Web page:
The Environmental Protection Agency (EPA) is giving states an extra year to develop air quality plans related to the 2015-National Ambient Air Quality Standards (NAAQS) for ground-level ozone.
In a June 6 letter sent to U.S. governors, EPA Administrator Scott Pruitt announced that the extended deadline for promulgating initial area designations for the rule issued by the Obama administration in October 2015 would give the agency more time to assess available information and complete its review of the rule.
When it promulgated the rule, which slashed the current limit of 75 parts per billion (ppb) to 70 ppb, former EPA Administrator Gina McCarthy said the decision was based on well-founded concerns for public health. States have begun submitting proposals for area designations under the new standard.
The Trump administration’s review of the rule is more focused on how it will affect businesses. According to the EPA, areas designated as being in “nonattainment” of the standard face consequences, including: “increased regulatory burdens, restrictions on infrastructure investment, and increased costs to businesses.”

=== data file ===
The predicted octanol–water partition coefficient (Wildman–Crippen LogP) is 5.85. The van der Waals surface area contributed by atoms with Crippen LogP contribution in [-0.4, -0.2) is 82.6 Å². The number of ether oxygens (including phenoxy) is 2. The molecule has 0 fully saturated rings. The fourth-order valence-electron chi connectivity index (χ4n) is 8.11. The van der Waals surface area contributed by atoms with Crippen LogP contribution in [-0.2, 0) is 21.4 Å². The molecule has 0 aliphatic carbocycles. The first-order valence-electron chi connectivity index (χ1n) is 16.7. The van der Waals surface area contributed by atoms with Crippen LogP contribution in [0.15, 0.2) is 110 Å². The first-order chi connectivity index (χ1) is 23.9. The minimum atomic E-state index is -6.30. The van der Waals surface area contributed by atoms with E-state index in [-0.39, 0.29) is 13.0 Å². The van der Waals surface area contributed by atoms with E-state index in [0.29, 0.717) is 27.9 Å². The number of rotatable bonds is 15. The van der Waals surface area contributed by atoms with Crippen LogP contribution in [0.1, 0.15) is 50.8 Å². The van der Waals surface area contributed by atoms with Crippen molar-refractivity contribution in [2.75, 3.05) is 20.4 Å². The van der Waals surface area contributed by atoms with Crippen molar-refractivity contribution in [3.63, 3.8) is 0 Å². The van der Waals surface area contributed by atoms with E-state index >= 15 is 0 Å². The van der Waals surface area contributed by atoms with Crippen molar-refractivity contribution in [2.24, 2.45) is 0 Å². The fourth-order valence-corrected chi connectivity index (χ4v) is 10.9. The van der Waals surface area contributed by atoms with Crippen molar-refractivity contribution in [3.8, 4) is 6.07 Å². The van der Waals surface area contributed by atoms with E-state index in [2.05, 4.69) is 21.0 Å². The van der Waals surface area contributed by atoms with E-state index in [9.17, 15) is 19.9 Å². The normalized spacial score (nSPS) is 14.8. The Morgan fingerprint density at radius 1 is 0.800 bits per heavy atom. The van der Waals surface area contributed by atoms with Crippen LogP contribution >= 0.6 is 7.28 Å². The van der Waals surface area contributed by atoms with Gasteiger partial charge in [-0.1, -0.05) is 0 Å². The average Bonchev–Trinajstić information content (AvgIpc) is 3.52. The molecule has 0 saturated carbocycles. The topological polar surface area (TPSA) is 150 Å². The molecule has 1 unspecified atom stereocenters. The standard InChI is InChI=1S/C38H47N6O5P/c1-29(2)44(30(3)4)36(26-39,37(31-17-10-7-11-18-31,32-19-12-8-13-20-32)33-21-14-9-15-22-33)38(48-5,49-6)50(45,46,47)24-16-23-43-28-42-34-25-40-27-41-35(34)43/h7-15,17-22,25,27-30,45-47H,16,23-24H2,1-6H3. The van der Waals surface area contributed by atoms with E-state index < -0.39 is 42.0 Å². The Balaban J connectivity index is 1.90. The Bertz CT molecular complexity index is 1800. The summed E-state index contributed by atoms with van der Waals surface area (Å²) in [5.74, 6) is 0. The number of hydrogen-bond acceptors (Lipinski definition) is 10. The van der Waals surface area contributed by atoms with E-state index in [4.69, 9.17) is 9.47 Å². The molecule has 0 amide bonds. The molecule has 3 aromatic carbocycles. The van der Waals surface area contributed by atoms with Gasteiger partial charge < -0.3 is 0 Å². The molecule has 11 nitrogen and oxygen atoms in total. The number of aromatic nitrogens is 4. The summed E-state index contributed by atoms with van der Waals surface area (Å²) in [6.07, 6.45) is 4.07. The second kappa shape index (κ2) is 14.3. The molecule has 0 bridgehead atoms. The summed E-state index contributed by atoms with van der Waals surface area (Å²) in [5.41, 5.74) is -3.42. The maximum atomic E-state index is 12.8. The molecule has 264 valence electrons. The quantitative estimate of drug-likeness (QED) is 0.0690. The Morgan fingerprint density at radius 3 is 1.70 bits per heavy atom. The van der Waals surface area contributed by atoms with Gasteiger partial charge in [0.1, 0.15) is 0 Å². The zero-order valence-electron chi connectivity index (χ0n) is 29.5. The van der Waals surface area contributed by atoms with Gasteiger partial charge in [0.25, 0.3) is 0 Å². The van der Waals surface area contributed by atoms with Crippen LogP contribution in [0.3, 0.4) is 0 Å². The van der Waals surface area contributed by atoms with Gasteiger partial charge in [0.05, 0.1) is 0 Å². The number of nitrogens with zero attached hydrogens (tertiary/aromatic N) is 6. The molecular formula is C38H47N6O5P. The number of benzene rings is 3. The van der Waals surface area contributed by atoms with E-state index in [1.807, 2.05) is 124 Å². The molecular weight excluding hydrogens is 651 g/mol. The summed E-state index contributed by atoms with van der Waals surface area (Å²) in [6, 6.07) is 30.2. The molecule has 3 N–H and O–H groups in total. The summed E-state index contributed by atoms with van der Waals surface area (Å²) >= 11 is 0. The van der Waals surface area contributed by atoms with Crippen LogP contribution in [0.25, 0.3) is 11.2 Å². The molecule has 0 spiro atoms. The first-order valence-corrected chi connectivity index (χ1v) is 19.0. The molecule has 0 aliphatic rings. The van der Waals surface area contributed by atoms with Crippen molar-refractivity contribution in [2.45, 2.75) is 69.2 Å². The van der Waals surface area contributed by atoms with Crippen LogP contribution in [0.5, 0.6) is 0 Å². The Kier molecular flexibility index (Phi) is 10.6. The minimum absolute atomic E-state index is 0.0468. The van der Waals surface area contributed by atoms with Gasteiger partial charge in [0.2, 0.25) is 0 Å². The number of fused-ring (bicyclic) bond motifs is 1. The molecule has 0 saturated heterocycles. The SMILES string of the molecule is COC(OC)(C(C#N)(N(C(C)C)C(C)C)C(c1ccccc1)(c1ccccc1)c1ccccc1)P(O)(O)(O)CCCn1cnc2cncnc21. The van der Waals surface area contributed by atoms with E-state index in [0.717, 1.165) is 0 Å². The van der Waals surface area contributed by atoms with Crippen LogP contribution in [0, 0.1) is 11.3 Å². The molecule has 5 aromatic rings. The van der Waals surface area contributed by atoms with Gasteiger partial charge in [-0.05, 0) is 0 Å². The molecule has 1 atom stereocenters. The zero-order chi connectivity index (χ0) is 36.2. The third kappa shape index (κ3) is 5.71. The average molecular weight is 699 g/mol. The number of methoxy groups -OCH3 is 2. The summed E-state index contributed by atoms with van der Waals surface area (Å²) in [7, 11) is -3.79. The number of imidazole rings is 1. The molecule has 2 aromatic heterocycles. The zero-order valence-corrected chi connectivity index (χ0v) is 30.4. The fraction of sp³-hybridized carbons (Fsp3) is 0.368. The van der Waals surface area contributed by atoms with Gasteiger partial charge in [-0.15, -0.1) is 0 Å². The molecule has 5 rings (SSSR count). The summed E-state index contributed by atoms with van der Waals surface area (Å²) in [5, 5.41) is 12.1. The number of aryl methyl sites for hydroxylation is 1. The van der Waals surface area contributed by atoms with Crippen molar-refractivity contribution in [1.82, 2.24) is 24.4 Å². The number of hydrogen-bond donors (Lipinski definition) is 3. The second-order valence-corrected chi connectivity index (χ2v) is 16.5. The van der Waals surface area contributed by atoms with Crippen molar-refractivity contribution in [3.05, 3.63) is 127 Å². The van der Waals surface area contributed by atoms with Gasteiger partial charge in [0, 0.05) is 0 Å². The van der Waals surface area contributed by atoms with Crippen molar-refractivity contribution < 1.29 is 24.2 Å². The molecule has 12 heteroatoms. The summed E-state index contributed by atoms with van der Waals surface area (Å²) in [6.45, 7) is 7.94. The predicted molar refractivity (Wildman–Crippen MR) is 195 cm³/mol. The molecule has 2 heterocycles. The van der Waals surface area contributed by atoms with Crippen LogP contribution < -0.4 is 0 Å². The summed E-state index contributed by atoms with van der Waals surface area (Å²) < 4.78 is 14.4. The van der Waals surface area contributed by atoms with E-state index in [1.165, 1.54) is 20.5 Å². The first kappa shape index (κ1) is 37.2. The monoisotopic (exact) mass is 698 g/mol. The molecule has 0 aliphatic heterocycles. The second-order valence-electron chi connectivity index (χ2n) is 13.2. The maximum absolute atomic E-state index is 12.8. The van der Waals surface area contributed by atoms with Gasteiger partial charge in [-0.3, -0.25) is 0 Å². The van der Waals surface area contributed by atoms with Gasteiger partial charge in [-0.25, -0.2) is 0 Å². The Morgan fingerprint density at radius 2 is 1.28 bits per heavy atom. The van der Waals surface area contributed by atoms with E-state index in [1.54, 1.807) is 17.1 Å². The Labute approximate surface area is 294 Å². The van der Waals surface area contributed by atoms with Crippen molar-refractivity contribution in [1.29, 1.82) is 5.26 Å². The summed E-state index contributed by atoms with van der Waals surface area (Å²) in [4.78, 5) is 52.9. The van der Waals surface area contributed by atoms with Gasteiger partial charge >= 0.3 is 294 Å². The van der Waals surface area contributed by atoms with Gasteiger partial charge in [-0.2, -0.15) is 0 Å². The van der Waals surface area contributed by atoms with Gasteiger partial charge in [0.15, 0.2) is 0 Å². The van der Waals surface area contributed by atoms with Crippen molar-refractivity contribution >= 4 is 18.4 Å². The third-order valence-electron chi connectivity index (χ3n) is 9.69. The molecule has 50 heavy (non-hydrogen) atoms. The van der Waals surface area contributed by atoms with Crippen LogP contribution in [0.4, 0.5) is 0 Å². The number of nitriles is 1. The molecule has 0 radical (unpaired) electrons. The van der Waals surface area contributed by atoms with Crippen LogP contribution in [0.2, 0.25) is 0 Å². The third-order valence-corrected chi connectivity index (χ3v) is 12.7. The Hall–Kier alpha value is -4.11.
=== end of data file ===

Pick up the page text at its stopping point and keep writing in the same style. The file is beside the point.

Pruitt said the EPA wants to give states “greater flexibility” as they develop their plans. He also noted that the EPA has established an “Ozone Cooperative Compliance Task Force” to develop additional flexibilities for states to comply with the ozone standard.
“Additionally, the Agency is taking time to better understand some lingering, complicated issues so that air attainment decisions can be based on the latest and greatest information,” the EPA said. “This additional time will also provide the agency time to review the 2015 ozone NAAQS, prior to taking this initial implementation step.”
Also, the EPA will evaluate a number of “complex issues that could undermine associated compliance efforts by states and localities,” it said. These include the role that background ozone levels play and whether international transport is appropriately accounted for.
“Since 1980, total emissions of the six principal air pollutants have dropped by 63 percent and ozone levels have declined by 33 percent. Despite the continued improvement of air quality, costs associated with compliance of the ozone NAAQS have significantly increased,” the agency said.
—Sonal Patel is a POWER associate editor (@sonalcpatel, @POWERmagazine)